13) Most interesting person I met – A man named Boris from Bulgaria who was a CISSP, go-getter. He started as a bodyguard (he’s big) without a degree or any qualifications, but he’s worked his way into a senior consulting role in cybersecurity. His passion and expertise were obvious as he spoke and answered questions fluently in several languages. Very impressive. I also met an FBI agent from the Baltic region as well as several cyber experts from the US who are now expats living in Europe.
14) I was surprised to see New Horizons training as well as many other western companies represented at these events. Many of these businesses have parent companies in the USA. The FBI is also helping the law enforcement agencies with cyber cases in many of these Eastern European countries as well.
15) The students that I spoke with in Sofia, after a special speaking event at their IT Academy on Weds night, were very smart with good questions. Despite a lack of modern university facilities, there was a thirst for knowledge and a passion to learn. Local software companies were helping with building local technology talent.
Here is some other information that you may find interesting. These are the typical questions that I have been asked in the past by my colleagues in government and the private sector when I return from overseas as they try and process what I’m telling them about technology and security in a very different part of the world.
Why do I speak at these overseas technology and security events?
Beyond the kind invitations, I truly enjoy seeing and hearing about our security business from other perspectives, in other cultures, in other languages. We all know that the Internet is a globally-connected mesh of devices, and yet many professionals only see the network from an American (US) perspective. The articles and speeches we hear in the USA on cyber can become fairly predictable and repetitive, if we’re not careful to listen to others.
Although I have traveled fairly extensively around Western Europe and even lived in the United Kingdom (UK) for almost seven years in the 1990s, this was my first visit to both Prague (Czech Republic) and Sofia (Bulgaria). My daughter Katherine, who is on Spring break from her college in Chicago, traveled with me, which made the trip especially enjoyable. I also enjoy sightseeing in new places and different cultures with very unique histories.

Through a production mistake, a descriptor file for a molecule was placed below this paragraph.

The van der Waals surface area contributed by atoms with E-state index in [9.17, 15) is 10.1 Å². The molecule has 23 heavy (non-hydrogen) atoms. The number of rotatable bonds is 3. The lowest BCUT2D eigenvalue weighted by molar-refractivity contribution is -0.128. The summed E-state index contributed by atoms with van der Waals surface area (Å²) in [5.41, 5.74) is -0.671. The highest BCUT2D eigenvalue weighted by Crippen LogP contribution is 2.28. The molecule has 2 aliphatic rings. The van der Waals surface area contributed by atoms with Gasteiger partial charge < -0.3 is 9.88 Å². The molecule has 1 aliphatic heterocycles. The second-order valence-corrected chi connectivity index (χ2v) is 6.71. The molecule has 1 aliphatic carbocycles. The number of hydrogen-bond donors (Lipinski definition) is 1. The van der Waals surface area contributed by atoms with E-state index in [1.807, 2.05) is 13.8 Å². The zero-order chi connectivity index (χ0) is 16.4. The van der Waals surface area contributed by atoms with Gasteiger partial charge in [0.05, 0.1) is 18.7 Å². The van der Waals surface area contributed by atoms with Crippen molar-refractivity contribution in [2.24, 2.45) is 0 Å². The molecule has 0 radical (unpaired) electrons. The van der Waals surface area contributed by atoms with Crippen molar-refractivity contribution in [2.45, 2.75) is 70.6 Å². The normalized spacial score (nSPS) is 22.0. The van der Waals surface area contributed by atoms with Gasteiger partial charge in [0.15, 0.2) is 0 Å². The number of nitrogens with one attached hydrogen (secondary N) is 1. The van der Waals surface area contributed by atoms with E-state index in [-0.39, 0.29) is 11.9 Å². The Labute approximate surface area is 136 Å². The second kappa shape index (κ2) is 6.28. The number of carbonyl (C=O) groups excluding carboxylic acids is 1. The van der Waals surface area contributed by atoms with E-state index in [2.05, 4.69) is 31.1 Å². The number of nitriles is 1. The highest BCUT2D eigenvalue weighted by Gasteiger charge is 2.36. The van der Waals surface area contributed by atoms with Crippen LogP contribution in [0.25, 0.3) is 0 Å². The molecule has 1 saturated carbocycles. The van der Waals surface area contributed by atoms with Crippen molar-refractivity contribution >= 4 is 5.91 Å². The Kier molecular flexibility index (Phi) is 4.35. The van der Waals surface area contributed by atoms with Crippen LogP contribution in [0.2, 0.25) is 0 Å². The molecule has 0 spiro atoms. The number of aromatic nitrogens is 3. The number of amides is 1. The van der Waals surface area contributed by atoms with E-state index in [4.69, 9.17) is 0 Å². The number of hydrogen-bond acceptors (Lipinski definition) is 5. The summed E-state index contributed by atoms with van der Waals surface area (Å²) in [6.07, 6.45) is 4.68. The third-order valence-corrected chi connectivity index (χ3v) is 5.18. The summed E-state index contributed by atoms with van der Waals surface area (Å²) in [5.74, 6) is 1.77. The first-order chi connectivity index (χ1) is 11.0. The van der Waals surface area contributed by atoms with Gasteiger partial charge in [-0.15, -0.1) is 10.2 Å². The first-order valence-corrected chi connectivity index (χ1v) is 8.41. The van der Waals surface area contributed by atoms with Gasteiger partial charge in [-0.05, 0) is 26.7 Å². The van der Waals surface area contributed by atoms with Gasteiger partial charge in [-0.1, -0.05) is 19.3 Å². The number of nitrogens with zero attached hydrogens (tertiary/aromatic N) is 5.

Nevertheless, I limit my overseas travel - turning down the vast majority of international invitations to speak at conferences, so I can get the work done at home. I often route conference requests to respected colleagues around the country when I can't attend. Many friends are surprised that security and technology conferences are becoming much more widespread, with new events in Asia and even the Middle East now starting up.
Who pays for this and how do I get work done in such remote places?
OK – this always comes up. For all of my auditor-friends out there who (rightfully) keep track of these things… Yes, I was on annual leave all week (smile). Since we did quite a bit of sightseeing, I need to be above reproach on any overseas trips, even though my management insisted I did not need to use leave time on the days when I was participating in the conferences. Of course, IDC paid for my travel and conference entry expenses, so I didn’t charge the Michigan government for the trip.
In both cities, the excellent hotels had free (fast) Wifi that worked with my iPad. I was able to keep up with work email and even stay in touch with my family using Facetime video, although the video cut out at times and needed to be reconnected. (Note: even though my 3G Verizon mobile connectivity did not work on my iPad, this was only a minor inconvenience.)
Why do I bring family members along?